• allergy;
  • bronchial hyperreactivity;
  • eosinophil cationic protein;
  • farmers;
  • grass pollen;
  • IgE;
  • methacholine challenge

Background: This study correlates biomarkers of atopy (serum total and specific IgE) and inflammation (serum eosinophil cationic protein) with bronchial hyperreactivity assessed after the complete end of pollination, in a group of farmers suffering from grass-allergic asthma.

Methods: A total of 28 asthmatic farmers, with allergy to grass pollen, reporting persistent asthma symptoms after grass pollination, were enrolled. An accurate allergologic screening excluded other sensitizations. Analysis of total and grass-specific IgE and eosinophil cationic protein was carried out before (March) and during (May) the following spring. After the complete end of pollination, bronchial hyperreactivity was assessed.

Results: Symptoms (cough, wheezing) persisted during the autumn for a mean period of 41 days (range 13–69). Total IgE was moderately high and grass-specific IgE ranged from 9.25 to 41.12 kU/l without significant differences before and during spring. On the contrary, serum ECP levels significantly increased during the pollination period. PD20 methacholine evaluated after the end of grass pollination was negatively significantly correlated with levels of total IgE (r=−0.73; P<0.01) and the increase (from March to May) of serum ECP (r=−0.75; P<0.01). However, PD20 methacholine did not correlate with grass-specific IgE and serum ECP absolute values of both March and May. A positive correlation was found between number of postseasonal days with symptoms and both spring increase of serum ECP (r=0.75; P=0.04) and levels of total IgE (r=0.76; P<0.01). The number of postseasonal days with symptoms inversely correlated with postseason PD20 methacholine (r=−0.76; P<0.01).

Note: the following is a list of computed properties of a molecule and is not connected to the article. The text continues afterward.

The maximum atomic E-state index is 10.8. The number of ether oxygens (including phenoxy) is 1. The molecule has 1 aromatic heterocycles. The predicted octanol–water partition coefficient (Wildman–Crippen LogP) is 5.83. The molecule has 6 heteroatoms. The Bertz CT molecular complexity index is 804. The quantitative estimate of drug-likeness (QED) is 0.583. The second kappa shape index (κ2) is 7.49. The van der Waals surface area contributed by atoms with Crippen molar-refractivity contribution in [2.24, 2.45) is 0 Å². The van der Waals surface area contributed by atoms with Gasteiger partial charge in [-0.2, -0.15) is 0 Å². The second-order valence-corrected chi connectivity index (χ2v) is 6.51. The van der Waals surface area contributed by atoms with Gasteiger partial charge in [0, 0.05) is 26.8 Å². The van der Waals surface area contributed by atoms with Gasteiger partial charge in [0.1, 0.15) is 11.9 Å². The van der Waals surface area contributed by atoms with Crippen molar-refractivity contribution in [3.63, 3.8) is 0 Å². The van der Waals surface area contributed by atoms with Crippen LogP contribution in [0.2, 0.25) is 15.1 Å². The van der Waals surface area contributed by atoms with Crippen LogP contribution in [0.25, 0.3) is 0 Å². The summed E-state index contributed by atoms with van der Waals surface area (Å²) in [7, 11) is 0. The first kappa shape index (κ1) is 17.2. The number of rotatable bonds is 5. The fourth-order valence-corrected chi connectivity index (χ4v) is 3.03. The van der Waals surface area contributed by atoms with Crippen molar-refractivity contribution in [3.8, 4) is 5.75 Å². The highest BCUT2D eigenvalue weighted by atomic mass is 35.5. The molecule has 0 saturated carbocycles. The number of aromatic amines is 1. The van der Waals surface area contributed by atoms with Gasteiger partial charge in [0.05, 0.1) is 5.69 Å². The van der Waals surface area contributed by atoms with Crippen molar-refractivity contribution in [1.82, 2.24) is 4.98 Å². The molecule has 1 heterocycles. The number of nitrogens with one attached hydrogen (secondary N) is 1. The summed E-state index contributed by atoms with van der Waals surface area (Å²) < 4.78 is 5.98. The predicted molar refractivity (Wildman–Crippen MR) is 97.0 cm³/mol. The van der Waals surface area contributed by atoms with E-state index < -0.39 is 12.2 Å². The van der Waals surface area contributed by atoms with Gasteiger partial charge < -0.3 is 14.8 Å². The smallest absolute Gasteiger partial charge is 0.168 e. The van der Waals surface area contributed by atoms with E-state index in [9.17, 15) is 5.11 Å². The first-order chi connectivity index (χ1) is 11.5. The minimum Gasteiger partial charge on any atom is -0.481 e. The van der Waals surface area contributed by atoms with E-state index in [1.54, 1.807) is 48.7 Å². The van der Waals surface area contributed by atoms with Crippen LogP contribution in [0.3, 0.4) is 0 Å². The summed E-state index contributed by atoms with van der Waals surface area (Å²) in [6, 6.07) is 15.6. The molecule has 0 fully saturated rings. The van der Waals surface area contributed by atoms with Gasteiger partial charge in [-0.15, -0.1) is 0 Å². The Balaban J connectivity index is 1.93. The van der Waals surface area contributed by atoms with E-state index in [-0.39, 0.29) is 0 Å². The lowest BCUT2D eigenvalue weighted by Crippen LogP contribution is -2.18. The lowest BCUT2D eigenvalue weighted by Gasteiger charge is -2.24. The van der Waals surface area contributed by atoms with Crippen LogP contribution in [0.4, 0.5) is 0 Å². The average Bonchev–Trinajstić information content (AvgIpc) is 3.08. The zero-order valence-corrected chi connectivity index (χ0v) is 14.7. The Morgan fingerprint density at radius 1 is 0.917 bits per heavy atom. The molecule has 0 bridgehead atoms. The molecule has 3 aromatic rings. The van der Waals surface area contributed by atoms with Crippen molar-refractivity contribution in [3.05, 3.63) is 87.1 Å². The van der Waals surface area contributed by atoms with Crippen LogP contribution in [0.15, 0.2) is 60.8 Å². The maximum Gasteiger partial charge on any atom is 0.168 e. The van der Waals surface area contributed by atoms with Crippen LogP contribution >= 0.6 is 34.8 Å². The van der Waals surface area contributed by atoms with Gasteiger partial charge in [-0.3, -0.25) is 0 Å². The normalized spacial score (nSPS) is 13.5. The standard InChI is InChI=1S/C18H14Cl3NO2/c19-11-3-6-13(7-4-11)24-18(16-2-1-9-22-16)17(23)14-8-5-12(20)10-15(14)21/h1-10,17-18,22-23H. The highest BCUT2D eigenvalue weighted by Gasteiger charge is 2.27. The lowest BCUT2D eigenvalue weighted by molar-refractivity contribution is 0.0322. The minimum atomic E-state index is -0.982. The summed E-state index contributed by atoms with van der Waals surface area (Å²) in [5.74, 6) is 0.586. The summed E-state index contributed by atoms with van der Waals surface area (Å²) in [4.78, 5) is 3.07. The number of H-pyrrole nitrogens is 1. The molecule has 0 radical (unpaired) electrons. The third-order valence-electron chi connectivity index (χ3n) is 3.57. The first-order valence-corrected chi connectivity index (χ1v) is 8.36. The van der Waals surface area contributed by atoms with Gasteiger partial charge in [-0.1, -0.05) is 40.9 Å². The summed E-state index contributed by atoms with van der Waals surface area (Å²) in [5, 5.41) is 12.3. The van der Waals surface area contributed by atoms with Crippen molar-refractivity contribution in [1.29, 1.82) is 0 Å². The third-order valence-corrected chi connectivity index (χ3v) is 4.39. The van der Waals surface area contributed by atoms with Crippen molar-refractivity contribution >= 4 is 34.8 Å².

Conclusions: The study demonstrates that in grass-sensitized farmers with asthmatic symptoms persisting for several weeks after grass pollination has ceased, the degree of airways hyperreactivity and the duration of postseasonal symptoms are directly related to the spring increase of ECP levels, as well as to the level of total IgE in serum. This allows us to identify two candidate biomarkers for the risk of developing prolonged asthma symptoms, and for the effective monitoring of anti-inflammatory treatment and allergen-specific immunotherapy.